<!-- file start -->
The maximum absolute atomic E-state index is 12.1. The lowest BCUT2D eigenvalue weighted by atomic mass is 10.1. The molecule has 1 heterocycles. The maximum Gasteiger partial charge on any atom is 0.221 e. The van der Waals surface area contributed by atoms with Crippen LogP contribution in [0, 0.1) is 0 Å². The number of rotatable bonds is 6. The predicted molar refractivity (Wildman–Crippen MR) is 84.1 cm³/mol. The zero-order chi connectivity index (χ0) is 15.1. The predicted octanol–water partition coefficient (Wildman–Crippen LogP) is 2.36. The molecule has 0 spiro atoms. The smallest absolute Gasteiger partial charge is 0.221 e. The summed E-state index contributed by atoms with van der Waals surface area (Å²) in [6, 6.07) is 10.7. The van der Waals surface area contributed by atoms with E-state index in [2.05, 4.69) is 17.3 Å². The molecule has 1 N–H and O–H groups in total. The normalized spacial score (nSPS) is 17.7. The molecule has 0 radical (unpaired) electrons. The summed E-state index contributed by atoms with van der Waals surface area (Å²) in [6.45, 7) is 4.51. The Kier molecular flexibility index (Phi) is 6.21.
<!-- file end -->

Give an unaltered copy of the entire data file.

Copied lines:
The maximum absolute atomic E-state index is 12.1. The lowest BCUT2D eigenvalue weighted by atomic mass is 10.1. The molecule has 1 heterocycles. The maximum Gasteiger partial charge on any atom is 0.221 e. The van der Waals surface area contributed by atoms with Crippen LogP contribution in [0, 0.1) is 0 Å². The number of rotatable bonds is 6. The predicted molar refractivity (Wildman–Crippen MR) is 84.1 cm³/mol. The zero-order chi connectivity index (χ0) is 15.1. The predicted octanol–water partition coefficient (Wildman–Crippen LogP) is 2.36. The molecule has 0 spiro atoms. The smallest absolute Gasteiger partial charge is 0.221 e. The summed E-state index contributed by atoms with van der Waals surface area (Å²) in [6, 6.07) is 10.7. The van der Waals surface area contributed by atoms with E-state index in [2.05, 4.69) is 17.3 Å². The molecule has 1 N–H and O–H groups in total. The normalized spacial score (nSPS) is 17.7. The molecule has 0 radical (unpaired) electrons. The summed E-state index contributed by atoms with van der Waals surface area (Å²) in [6.45, 7) is 4.51. The Kier molecular flexibility index (Phi) is 6.21.